Four hundred and twenty four participants. Twenty four semi finalists. Seven finalists. One winner.


After some incredible singing, the first By Voice Alone competition is at an end. Crunching the numbers has been as interesting as the wealth of talent on display. So if you like statistics, here’s a first brief peek at the overview.

Out of 424 participants, only 397 gave us data relevant to our discussion, so the percentages here are based on those 397 rather than all 424 participants. Out of the 397 participants, 35 identified as BAME – 8.82%, which is only marginally lower than the percentage of people who identify as BAME in the UK. According to the 2011 census, approximately 13.6% of the UK population identify as BAME, including white minority ethnic groups (source: Government Census Data).

Out of the 397 participants who provided information, 37 identified as having a disability – 9.32% of those for whom we have data. SCOPE identify approximately 19% of working age adults in the UK as having a disability, out of an overall disabled population of approximately 13.9 million people.

241 participants identified as coming from a middle or upper class background – a whopping 60% compared to only 85 (or 21.4%) identifying as being from a working or lower class background. This is slightly harder to compare to the UK population as a whole as class is largely self-defined. However, these figures are highly unbalanced and indicate a lack of people who identify as working class in the profession.


Additionally, a staggering 61% of participants were sopranos (but that’s for another day).


This is just a first crunch, but already it tell us this: our profession is overwhelmingly white, able-bodied, and middle-class. As if we didn’t know already.  There are 170 permanent choristers working in UK opera houses. At the time of writing, fewer than five are from a BAME background. If taken as a representation of the UK population as a whole, that number should be 22. As far as By Voice Alone is concerned, 1 in 11 applicants identified as BAME. By Voice Alone has shown that a more diverse artistic pool is out there. The industry just isn’t using it.

Writing in The Guardian in January 2019, Arts Correspondent Mark Brown noted that opera is “shockingly white”, a view backed up by ENO Chief Executive Stuart Murphy, highlighting the issue that classical music has a tendency to “hire its own” – not just in terms of ethnicity, but in class, and gender too. His undertaking to actively look to recruit chorus and extra chorus members from a BAME background is a positive move. As he says, the industry overall is “getting it really, really wrong”. If audiences don’t see someone onstage who they can relate to – either the character or the actor – they will most likely lose interest in the art form. ENO is taking steps to address this, actively looking to recruit BAME choristers – their first-round chorister auditions are now also judged ‘by voice alone’.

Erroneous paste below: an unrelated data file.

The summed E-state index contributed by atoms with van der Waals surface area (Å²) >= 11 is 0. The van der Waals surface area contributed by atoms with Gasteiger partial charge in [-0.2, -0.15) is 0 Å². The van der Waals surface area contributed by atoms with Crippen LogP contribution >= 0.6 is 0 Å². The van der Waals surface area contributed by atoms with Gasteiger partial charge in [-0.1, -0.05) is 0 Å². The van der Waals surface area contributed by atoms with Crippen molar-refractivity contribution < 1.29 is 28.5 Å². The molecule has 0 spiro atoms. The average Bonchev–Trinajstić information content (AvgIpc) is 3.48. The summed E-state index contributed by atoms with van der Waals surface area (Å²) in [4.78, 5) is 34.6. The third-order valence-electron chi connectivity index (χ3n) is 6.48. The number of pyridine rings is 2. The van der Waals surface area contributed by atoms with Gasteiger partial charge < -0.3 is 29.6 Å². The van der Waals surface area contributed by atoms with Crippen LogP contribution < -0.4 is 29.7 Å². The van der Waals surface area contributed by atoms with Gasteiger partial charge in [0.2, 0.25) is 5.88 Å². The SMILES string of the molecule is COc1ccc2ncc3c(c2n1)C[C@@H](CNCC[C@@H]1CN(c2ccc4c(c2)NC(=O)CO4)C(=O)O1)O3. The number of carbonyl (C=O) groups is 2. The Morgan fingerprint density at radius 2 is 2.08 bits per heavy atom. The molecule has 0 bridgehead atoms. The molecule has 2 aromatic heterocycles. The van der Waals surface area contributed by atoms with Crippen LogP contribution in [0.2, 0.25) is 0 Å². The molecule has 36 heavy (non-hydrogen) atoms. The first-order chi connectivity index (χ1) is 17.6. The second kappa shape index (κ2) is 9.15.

The barriers aren’t just for BAME artists. Money talks to money, and privilege can be paid for. Without exposure to classical music or access to the individual lessons, the masterclasses, the summer schools, the orchestral and choral courses early on, you’re already at a disadvantage before you even consider tertiary education. “What about scholarships?” you may cry. If you’re not even able to access the level of tuition early on that might put them within your reach, they might as well not exist. One of the By Voice Alone semi-finalists had not been to a conservatoire. Both encouraging in terms of the competition, and disheartening when you realise that the “it’s difficult to get on if you haven’t been to college” narrative is, in fact, true.

Theatres and performance spaces might be making themselves increasingly accessible to disabled audience members, but backstage and onstage is still frequently off-limits to disabled artists. Disability comes in many forms – hidden and visible – and shouldn’t be a barrier to a successful artistic working life. Scottish Opera is a wonderful example of how an opera company can embrace disability and work to overcome limitations backstage. For many years they have worked with soprano Jenny Wilson-Best, offering practical support which enables her to continue working with them.


You can read more about Jenny’s experience of living and working with MS here.

Less significantly perhaps, are the minor digs, pokes and prods that all of us suffer in this profession, whether we’ve had every advantage or none. We all get older, and often develop a degree of middle-aged spread. Grey hair and wrinkles make us significantly less castable as the juvenile lead, and we all have home responsibilities, whether caring for children, parents, or partners. At the time of writing, the MP Stella Creasy has bravely gone public about her perception that she has to make a choice – parent, or politician. She has received, inevitably, the usual social media brickbats, which have, once again, brought the spectre of women being expected to put aside their careers in favour of motherhood to the forefront. When the blinds went up at the By Voice Alonesemi-finals, two participants were pregnant, and two more had young babies.

By Voice Alone has provided a platform for singers to perform on a slightly more level playing field. The fact that participants in the first round weren’t discriminated against for their education, ethnicity, age or disability, for example, has meant that the competition has seen a much more diverse range of participants than that of singers currently employed by the nation’s opera companies. It is clear that the industry has to change, and By Voice Alone positively shows one of the ways in which we can implement change. By Voice Alone gives everyone the chance to be judged ‘by voice alone’.



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